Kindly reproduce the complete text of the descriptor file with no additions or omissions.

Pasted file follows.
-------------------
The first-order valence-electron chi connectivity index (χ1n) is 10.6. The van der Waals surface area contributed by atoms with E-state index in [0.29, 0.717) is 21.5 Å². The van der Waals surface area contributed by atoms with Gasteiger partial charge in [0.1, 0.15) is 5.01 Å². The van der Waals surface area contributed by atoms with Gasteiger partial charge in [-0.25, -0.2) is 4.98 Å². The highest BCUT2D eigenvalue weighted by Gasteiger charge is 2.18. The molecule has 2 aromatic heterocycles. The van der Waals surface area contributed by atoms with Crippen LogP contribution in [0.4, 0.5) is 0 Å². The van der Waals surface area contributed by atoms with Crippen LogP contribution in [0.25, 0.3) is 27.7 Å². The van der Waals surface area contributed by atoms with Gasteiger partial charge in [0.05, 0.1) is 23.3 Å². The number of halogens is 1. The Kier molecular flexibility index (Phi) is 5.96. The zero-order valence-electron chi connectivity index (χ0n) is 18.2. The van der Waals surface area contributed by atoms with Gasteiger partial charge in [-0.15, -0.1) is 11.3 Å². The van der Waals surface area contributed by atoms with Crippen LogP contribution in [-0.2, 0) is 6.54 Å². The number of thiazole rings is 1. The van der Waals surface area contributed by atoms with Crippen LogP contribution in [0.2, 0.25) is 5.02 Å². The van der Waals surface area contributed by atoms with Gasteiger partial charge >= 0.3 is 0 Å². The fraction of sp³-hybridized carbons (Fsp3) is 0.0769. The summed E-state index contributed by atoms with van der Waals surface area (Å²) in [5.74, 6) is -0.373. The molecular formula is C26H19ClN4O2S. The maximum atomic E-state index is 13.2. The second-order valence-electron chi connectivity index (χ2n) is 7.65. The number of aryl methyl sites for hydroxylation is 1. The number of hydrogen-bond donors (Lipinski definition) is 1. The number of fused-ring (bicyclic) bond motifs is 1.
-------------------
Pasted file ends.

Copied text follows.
The first-order valence-electron chi connectivity index (χ1n) is 10.6. The van der Waals surface area contributed by atoms with E-state index in [0.29, 0.717) is 21.5 Å². The van der Waals surface area contributed by atoms with Gasteiger partial charge in [0.1, 0.15) is 5.01 Å². The van der Waals surface area contributed by atoms with Gasteiger partial charge in [-0.25, -0.2) is 4.98 Å². The highest BCUT2D eigenvalue weighted by Gasteiger charge is 2.18. The molecule has 2 aromatic heterocycles. The van der Waals surface area contributed by atoms with Crippen LogP contribution in [0.4, 0.5) is 0 Å². The van der Waals surface area contributed by atoms with Crippen LogP contribution in [0.25, 0.3) is 27.7 Å². The van der Waals surface area contributed by atoms with Gasteiger partial charge in [0.05, 0.1) is 23.3 Å². The number of halogens is 1. The Kier molecular flexibility index (Phi) is 5.96. The zero-order valence-electron chi connectivity index (χ0n) is 18.2. The van der Waals surface area contributed by atoms with Gasteiger partial charge in [-0.15, -0.1) is 11.3 Å². The van der Waals surface area contributed by atoms with Crippen LogP contribution in [-0.2, 0) is 6.54 Å². The number of thiazole rings is 1. The van der Waals surface area contributed by atoms with Crippen LogP contribution in [0.2, 0.25) is 5.02 Å². The van der Waals surface area contributed by atoms with Gasteiger partial charge >= 0.3 is 0 Å². The fraction of sp³-hybridized carbons (Fsp3) is 0.0769. The summed E-state index contributed by atoms with van der Waals surface area (Å²) in [5.74, 6) is -0.373. The molecular formula is C26H19ClN4O2S. The maximum atomic E-state index is 13.2. The second-order valence-electron chi connectivity index (χ2n) is 7.65. The number of aryl methyl sites for hydroxylation is 1. The number of hydrogen-bond donors (Lipinski definition) is 1. The number of fused-ring (bicyclic) bond motifs is 1.